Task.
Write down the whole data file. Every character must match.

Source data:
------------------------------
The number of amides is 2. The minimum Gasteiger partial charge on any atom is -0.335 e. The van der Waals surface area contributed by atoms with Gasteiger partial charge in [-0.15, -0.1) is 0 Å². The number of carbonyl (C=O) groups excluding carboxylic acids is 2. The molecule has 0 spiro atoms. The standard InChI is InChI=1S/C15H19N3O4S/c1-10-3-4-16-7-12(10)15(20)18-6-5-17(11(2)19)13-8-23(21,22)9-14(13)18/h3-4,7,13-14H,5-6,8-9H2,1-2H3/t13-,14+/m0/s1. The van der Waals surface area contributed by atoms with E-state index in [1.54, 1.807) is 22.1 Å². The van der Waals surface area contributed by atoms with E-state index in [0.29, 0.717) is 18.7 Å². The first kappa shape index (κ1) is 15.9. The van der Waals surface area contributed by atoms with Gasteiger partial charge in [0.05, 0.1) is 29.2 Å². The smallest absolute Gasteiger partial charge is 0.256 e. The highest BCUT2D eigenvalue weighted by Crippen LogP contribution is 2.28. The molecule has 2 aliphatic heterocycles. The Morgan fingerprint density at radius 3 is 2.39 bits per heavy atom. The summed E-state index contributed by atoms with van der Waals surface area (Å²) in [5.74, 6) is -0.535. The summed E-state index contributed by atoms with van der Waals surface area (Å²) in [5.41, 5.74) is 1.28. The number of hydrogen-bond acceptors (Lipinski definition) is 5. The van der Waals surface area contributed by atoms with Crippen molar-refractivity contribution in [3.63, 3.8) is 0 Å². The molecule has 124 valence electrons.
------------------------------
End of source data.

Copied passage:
The number of amides is 2. The minimum Gasteiger partial charge on any atom is -0.335 e. The van der Waals surface area contributed by atoms with Gasteiger partial charge in [-0.15, -0.1) is 0 Å². The number of carbonyl (C=O) groups excluding carboxylic acids is 2. The molecule has 0 spiro atoms. The standard InChI is InChI=1S/C15H19N3O4S/c1-10-3-4-16-7-12(10)15(20)18-6-5-17(11(2)19)13-8-23(21,22)9-14(13)18/h3-4,7,13-14H,5-6,8-9H2,1-2H3/t13-,14+/m0/s1. The van der Waals surface area contributed by atoms with E-state index in [1.54, 1.807) is 22.1 Å². The van der Waals surface area contributed by atoms with E-state index in [0.29, 0.717) is 18.7 Å². The first kappa shape index (κ1) is 15.9. The van der Waals surface area contributed by atoms with Gasteiger partial charge in [0.05, 0.1) is 29.2 Å². The smallest absolute Gasteiger partial charge is 0.256 e. The highest BCUT2D eigenvalue weighted by Crippen LogP contribution is 2.28. The molecule has 2 aliphatic heterocycles. The Morgan fingerprint density at radius 3 is 2.39 bits per heavy atom. The summed E-state index contributed by atoms with van der Waals surface area (Å²) in [5.74, 6) is -0.535. The summed E-state index contributed by atoms with van der Waals surface area (Å²) in [5.41, 5.74) is 1.28. The number of hydrogen-bond acceptors (Lipinski definition) is 5. The van der Waals surface area contributed by atoms with Crippen molar-refractivity contribution in [3.63, 3.8) is 0 Å². The molecule has 124 valence electrons.